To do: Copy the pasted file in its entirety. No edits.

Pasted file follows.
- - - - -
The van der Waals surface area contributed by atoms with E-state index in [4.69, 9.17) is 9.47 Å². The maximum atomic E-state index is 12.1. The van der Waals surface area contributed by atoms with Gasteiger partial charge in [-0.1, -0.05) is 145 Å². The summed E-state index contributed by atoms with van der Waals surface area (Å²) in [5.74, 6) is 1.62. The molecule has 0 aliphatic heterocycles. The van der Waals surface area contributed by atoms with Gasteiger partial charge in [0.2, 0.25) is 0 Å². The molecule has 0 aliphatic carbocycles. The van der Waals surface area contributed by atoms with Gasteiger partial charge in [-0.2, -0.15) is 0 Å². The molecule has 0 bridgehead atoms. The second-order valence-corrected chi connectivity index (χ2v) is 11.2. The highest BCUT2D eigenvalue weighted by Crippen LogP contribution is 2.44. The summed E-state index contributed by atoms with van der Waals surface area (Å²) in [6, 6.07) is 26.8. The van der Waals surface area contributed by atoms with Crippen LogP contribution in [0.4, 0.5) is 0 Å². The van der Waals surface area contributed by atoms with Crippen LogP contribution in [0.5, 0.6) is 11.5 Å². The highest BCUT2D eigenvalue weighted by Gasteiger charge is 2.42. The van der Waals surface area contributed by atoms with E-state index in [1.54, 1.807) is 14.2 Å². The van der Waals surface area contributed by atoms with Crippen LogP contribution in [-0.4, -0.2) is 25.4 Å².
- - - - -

The van der Waals surface area contributed by atoms with E-state index in [4.69, 9.17) is 9.47 Å². The maximum atomic E-state index is 12.1. The van der Waals surface area contributed by atoms with Gasteiger partial charge in [-0.1, -0.05) is 145 Å². The summed E-state index contributed by atoms with van der Waals surface area (Å²) in [5.74, 6) is 1.62. The molecule has 0 aliphatic heterocycles. The van der Waals surface area contributed by atoms with Gasteiger partial charge in [0.2, 0.25) is 0 Å². The molecule has 0 aliphatic carbocycles. The van der Waals surface area contributed by atoms with Gasteiger partial charge in [-0.2, -0.15) is 0 Å². The molecule has 0 bridgehead atoms. The second-order valence-corrected chi connectivity index (χ2v) is 11.2. The highest BCUT2D eigenvalue weighted by Crippen LogP contribution is 2.44. The summed E-state index contributed by atoms with van der Waals surface area (Å²) in [6, 6.07) is 26.8. The van der Waals surface area contributed by atoms with Crippen LogP contribution in [0.4, 0.5) is 0 Å². The van der Waals surface area contributed by atoms with Crippen LogP contribution in [0.5, 0.6) is 11.5 Å². The highest BCUT2D eigenvalue weighted by Gasteiger charge is 2.42. The van der Waals surface area contributed by atoms with E-state index in [1.54, 1.807) is 14.2 Å². The van der Waals surface area contributed by atoms with Crippen LogP contribution in [-0.4, -0.2) is 25.4 Å².